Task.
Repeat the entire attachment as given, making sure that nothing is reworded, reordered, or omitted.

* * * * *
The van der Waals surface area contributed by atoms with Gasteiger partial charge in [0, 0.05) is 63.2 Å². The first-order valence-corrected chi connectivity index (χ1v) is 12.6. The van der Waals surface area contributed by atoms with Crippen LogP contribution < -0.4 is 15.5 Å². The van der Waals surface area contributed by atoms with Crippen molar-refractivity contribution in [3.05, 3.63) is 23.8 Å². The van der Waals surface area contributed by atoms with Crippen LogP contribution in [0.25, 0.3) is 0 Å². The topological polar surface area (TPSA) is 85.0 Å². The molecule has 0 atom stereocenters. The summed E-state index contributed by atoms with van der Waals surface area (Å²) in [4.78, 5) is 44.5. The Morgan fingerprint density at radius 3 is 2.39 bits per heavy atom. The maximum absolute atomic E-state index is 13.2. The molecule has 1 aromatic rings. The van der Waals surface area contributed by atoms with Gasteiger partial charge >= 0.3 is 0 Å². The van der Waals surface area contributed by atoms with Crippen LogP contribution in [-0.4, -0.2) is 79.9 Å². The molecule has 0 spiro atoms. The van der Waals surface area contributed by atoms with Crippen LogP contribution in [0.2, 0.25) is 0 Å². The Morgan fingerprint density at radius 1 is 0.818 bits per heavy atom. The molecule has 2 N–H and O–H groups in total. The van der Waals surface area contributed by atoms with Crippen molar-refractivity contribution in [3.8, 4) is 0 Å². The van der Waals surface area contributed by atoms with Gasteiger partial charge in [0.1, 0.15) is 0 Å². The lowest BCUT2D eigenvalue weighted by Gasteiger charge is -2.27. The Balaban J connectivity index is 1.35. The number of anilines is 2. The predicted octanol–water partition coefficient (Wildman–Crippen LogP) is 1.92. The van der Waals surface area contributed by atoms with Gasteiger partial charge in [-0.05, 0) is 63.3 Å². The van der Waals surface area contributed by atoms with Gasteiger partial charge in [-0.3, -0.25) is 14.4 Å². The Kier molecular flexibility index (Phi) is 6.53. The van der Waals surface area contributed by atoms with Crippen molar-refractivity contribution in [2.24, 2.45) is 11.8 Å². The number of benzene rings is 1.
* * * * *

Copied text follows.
The van der Waals surface area contributed by atoms with Gasteiger partial charge in [0, 0.05) is 63.2 Å². The first-order valence-corrected chi connectivity index (χ1v) is 12.6. The van der Waals surface area contributed by atoms with Crippen LogP contribution < -0.4 is 15.5 Å². The van der Waals surface area contributed by atoms with Crippen molar-refractivity contribution in [3.05, 3.63) is 23.8 Å². The van der Waals surface area contributed by atoms with Crippen LogP contribution in [0.25, 0.3) is 0 Å². The topological polar surface area (TPSA) is 85.0 Å². The molecule has 0 atom stereocenters. The summed E-state index contributed by atoms with van der Waals surface area (Å²) in [4.78, 5) is 44.5. The Morgan fingerprint density at radius 3 is 2.39 bits per heavy atom. The maximum absolute atomic E-state index is 13.2. The molecule has 1 aromatic rings. The van der Waals surface area contributed by atoms with Gasteiger partial charge >= 0.3 is 0 Å². The van der Waals surface area contributed by atoms with Crippen LogP contribution in [-0.4, -0.2) is 79.9 Å². The molecule has 0 spiro atoms. The van der Waals surface area contributed by atoms with Crippen LogP contribution in [0.2, 0.25) is 0 Å². The Morgan fingerprint density at radius 1 is 0.818 bits per heavy atom. The molecule has 2 N–H and O–H groups in total. The van der Waals surface area contributed by atoms with Crippen molar-refractivity contribution in [3.8, 4) is 0 Å². The van der Waals surface area contributed by atoms with Gasteiger partial charge in [0.1, 0.15) is 0 Å². The lowest BCUT2D eigenvalue weighted by Gasteiger charge is -2.27. The Balaban J connectivity index is 1.35. The number of anilines is 2. The predicted octanol–water partition coefficient (Wildman–Crippen LogP) is 1.92. The van der Waals surface area contributed by atoms with Gasteiger partial charge in [-0.05, 0) is 63.3 Å². The van der Waals surface area contributed by atoms with Gasteiger partial charge in [-0.3, -0.25) is 14.4 Å². The Kier molecular flexibility index (Phi) is 6.53. The van der Waals surface area contributed by atoms with Crippen molar-refractivity contribution in [2.24, 2.45) is 11.8 Å². The number of benzene rings is 1.